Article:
Yesterday, the Apple event launched with a video called “Perspective” in which messages appeared with each shift of the camera angle. But apparently this idea did not come from Apple’s marketing team alone. The band OK Go believe that Apple cribbed the concept from the beginning of their music video for “The Writing’s On the Wall.”
The band’s manager Andy Gershon told Bloomberg Businessweek that the group had a meeting with Apple in late April where they pitched the initial concept to the corporation. When Apple declined, the band decided to use the idea in their own work.
As further evidence to support their claim, it turns out that Apple also hired production company 1stAveMachine, the same people who produced OK Go’s video, to make “Perspective” for the Apple event.
OK Go is not the first band who has run into trouble with the Apple crew either. In 2005, The Postal Service addressed the comparison between their video for “Such Great Heights” and an Apple ad for the new Intel chip. In this case, Apple also hired the same directors, Josh Melnick and Xander Charity, who worked on the video for “Such Great Heights.”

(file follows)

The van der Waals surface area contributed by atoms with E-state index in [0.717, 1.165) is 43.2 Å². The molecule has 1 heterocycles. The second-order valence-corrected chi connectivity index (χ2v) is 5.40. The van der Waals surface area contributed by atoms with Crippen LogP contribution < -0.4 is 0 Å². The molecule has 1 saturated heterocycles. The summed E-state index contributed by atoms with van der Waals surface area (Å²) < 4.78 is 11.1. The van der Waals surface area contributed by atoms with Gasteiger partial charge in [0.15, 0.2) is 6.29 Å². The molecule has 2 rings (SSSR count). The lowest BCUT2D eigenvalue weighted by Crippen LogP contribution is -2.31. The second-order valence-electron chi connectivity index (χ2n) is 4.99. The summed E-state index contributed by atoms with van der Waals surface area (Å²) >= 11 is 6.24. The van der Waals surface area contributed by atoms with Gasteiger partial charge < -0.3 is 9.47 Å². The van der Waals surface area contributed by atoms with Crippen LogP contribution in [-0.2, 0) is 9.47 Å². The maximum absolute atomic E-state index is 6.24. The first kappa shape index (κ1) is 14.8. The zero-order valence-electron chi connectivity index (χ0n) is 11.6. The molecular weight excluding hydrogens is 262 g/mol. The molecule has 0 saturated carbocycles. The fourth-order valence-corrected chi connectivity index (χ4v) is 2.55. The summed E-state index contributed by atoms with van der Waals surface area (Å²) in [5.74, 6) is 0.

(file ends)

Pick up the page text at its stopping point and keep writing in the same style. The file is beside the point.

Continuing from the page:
OK Go claimed to be exploring their legal options. However, despite the strong resemblance between the opening of the two videos, they would likely have a very difficult time proving that the concept was their intellectual property. Those cases are tricky, at best.
For instance, there is a section in the middle of the OK Go video, with a series of cubes on the floor, that looks very similar to the street art of Aakash Nihalani. Nihalani has worked with musicians, such as Patrick Stump. Except there’s no attribution to Nihalani’s work for “The Writing’s On the Wall,” so it bangs the question — what can be considered simple inspiration and what counts as thievery?
Compare the two videos below and judge for yourself.